Title 29 U.S.C. § 1108(c) (3) permits the appointment of a trustee who is an officer, employee, agent or other representative of a party in interest. Thus, the Court can not conclude that the appointment of movants is improper simply because of movants' connection with Liberty. Blackmar argues, however, that his removal and movants' appointment was not done "solely in the interest of the participants and beneficiaries" of the trusts, 29 U.S.C. § 1104, because

 
(1) it was obviously primarily for Liberty's benefit and (2) it was done out of motives which at best involved severe conflicts of interest.

Letter of January 22, 1979 filed herein by Blackmar's counsel. The Court disagrees with this interpretation of the facts. Although Blackmar's removal was caused by the filing of an amended complaint in which Blackmar had named Liberty Loan Corporation as a defendant, Blackmar's removal was not accomplished primarily for Liberty's benefit. Severe problems had plagued Blackmar's litigation from the outset. Indeed, this Court has held that the complaint failed to state a claim of violation of the securities laws. The presence of a securities law claim had greatly increased the price of the litigation and has enormously increased the length of time in which any possible benefit to the trusts might be realized. The addition of Liberty as a defendant placed Liberty in the exceedingly difficult position of financing litigation against itself; yet, without Liberty's financial support, *375 litigation to pursue the beneficiaries' claims would probably not be possible. Although this Court does not doubt the sincerity of Blackmar's decisions herein, it is equally clear that those decisions involved serious financial burdens upon Liberty with little chance of financial reward to the beneficiaries. Accordingly, the Court can not conclude that the decision to remove Blackmar as trustee was not reached with the interest of the participants and beneficiaries in mind. Assuming arguendo that any improprieties did occur, appropriate steps may be taken to protect any legal rights violated. Cf., United States v. Byrum, 408 U.S. 125, 142-43, 92 S. Ct. 2382, 2393, 33 L. Ed. 2d 283 (1972) ("Although Byrum had reserved the right to remove the trustee, he would have been imprudent to do this when confronted by the trustee's complaint against his conduct. A successor trustee would succeed to the rights of the one removed."); Nedd v. United Mine Workers of America, 556 F.2d 190, 197 (3d Cir. 1977) ("Where the trustee may sue and wrongfully fails to do so, the beneficiary may sue the trustee[s] as well as the party or parties the trustee failed to sue.").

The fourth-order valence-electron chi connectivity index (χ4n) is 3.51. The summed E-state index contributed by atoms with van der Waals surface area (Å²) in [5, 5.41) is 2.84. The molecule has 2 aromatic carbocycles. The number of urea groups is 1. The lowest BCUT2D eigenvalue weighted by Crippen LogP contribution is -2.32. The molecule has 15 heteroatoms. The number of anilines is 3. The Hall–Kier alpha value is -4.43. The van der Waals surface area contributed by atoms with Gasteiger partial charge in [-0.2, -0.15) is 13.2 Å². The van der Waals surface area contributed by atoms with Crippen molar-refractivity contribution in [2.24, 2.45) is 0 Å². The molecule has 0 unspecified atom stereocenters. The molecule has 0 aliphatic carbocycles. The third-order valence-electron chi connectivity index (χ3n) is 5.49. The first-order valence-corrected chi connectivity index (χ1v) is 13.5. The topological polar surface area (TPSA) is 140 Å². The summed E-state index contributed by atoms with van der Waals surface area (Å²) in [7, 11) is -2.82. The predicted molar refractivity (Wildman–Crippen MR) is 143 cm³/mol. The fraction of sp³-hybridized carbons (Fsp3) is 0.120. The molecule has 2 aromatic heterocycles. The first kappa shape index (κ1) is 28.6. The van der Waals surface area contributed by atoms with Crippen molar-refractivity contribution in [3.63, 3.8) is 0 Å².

The trust instrument gave the Board of Directors the power to appoint movants as Blackmar's successors. The Court has found no abuse of that power herein. Accordingly, the Court concludes that movants Knox and Best are the real parties in interest and that their motion for substitution must be granted. Hamilton Trust Co. v. Cornucopia Mines Co. of Oregon, 223 F. 494 (9th Cir. 1915); Banks v. Employers' Liability Assr. Corporation, Limited, of London, England, 4 F.R.D. 179 (W.D.Mo.1944); Repetto v. Walton, 313 Mo. 182, 281 S.W. 411 (1926).

Blackmar has filed a request for instructions which seeks a determination by this Court of numerous issues raised as a result of the actions taken herein. The Court declines to decide those issues. The case before the Court involves a claim of violation of the securities laws, and pendent claims of breach of fiduciary duty. This Court will not, on the basis of such litigation, embark upon a determination of rights and liabilities of various individuals on issues only tangentially related to this cause. Blackmar asserts that jurisdiction exists under ERISA. That may well be so. Jurisdiction herein, however, is not premised upon ERISA. Should Blackmar desire a judicial resolution of the disputes between the parties, he may institute appropriate litigation. A request for instructions in a securities lawsuit is not, however, the proper forum for resolution of these issues.

The Court of Appeals reversed all rulings herein and remanded this cause to this Court for a determination of the real party in interest. This Court will grant movants' motion for substitution. Movants will be given ten days in which to file amended pleadings, if any, and defendants shall be given twenty days thereafter in which to answer or otherwise respond to the complaint.